And play with some pretty fun tools provided by the instructor along the way. 

This course is part of the Ethical Hacking Series

Rating: 4.5 stars (286 ratings).

Level: Beginner.

Updated: 2, October 2018.

Duration: 3 hours 50 minutes.

6. Ethical Hacking: Session Hijacking

This PluralSight Ethical Hacking course goes through the risks of session hijacking in-depth and helps you to become an ethical hacker with a strong session of understanding hijacking.

Did you know that session persistence is a fundamental concept in information systems? 

On the web, for example, which is dependent on the stateless HTTP protocol, session persistence is a key component of features ranging from shopping carts to the ability to log in. 

At a lower level on the network tier, the TCP protocol relies on sessions for communication between machines such as a client and a server

The confidentiality and integrity of this communication can be seriously impacted by a session hijacking attack. 

Learning how to identify these risks is an essential capability for the ethical hacker. Systems are frequently built insecurely and readily expose these flaws. 

Conversely, the risks are often easy to defend against by implementing simple patterns within the application. 

This best Ethical Hacking on PluralSight walks you through both the risks and the defenses

This course is part of the Ethical Hacking Series

Rating:4.5 stars (266 ratings).

Level: Beginner.

Updated: 16, September.

Duration: 3 hours 29 minutes.

7. Ethical Hacking: Hacking Web Servers

This Ethical Hacking course on PluralSight looks at a broad range of risks in web server implementations and more importantly, how you can defend against these risks being compromised by hackers.

Vulnerabilities in web server implementations are frequently the vector by which online attackers compromise systems. 

The impact can range from short periods of the outage, to the total disclosure of sensitive internal information. 

There are many different levels an attacker may focus their efforts on, including the application, the host operating system, and of course the web server itself. 

Each has its own weaknesses and each must have the appropriate defenses in place to ensure resiliency from online attacks. 

In this best Ethical Hacking course on PluralSight, you’ll look at various attack vectors in web servers. 

They include: 

  • Exploiting misconfigured servers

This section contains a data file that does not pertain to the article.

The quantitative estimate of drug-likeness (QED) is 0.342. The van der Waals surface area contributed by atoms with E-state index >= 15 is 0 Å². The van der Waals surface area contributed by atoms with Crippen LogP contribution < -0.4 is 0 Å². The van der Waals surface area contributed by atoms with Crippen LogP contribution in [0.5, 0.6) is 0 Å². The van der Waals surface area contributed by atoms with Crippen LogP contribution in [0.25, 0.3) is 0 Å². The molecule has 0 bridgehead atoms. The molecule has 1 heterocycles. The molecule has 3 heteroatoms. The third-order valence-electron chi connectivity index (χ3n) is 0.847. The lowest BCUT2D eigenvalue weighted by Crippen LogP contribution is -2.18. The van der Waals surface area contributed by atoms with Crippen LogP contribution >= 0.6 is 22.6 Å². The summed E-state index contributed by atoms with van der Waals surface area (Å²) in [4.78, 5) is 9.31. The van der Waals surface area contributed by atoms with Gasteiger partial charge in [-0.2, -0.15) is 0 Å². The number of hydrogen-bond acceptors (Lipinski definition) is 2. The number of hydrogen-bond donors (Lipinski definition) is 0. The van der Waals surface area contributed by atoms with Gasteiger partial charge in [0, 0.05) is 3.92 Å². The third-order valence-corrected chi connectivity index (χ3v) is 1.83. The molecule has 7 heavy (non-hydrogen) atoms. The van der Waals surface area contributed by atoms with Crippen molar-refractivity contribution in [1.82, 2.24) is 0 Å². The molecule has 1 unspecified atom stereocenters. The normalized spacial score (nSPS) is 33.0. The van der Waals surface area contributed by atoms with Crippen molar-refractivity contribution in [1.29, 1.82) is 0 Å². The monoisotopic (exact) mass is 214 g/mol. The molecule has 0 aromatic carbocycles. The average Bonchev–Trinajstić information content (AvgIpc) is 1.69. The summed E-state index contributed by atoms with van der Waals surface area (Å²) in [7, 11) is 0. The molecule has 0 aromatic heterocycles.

• Leveraging weaknesses in unpatched environments 
  • Compromising weak SSL implementations

… and much, much more. 

This course is part of the Ethical Hacking Series

Rating: 4.5 stars (266 ratings).

Level: Beginner.

Updated: 11, November 2015.

Duration: 2 hours 25 minutes 

8. Ethical Hacking: Enumeration

In this PluralSight course for Ethical Hacking, the instructor also assumes that you’ve found out “live” systems and hopefully determined the OS by fingerprinting. 

The next phase of Ethical Hacking is to extrapolate data.

Enumeration is the first official attack at your target

Enumeration is the process of gathering information that might include user names, computer names, network shares, services running, and other possible points of entry. 

This Ethical Hacking course on PluralSight will show you different techniques that can be used against your network. 

Enumeration can also be used to gain information on:

  • Network shares
  • SNMP data, if they are not secured properly
  • IP tables
  • Usernames of different systems
  • Passwords policies lists

This course is part of the Ethical Hacking Series.

Rating: 4.5 stars (174 ratings).

Level: Beginner.

Updated: 18, December 2018.

Duration: 3 hours 12 minutes.

9. Ethical Hacking: Malware Threats

This best Ethical Hacking course on PluralSight will take you deep into the dark alley of how malware is used and deployed. 

You’ll also dive into how Trojans and backdoors work.

The easiest way to get into a system or network is to get someone to let you in. 

Do you pirate software, movies, music, or heaven forbid an operating system?

 Then I’m about 99.999% sure you’ve already been owned.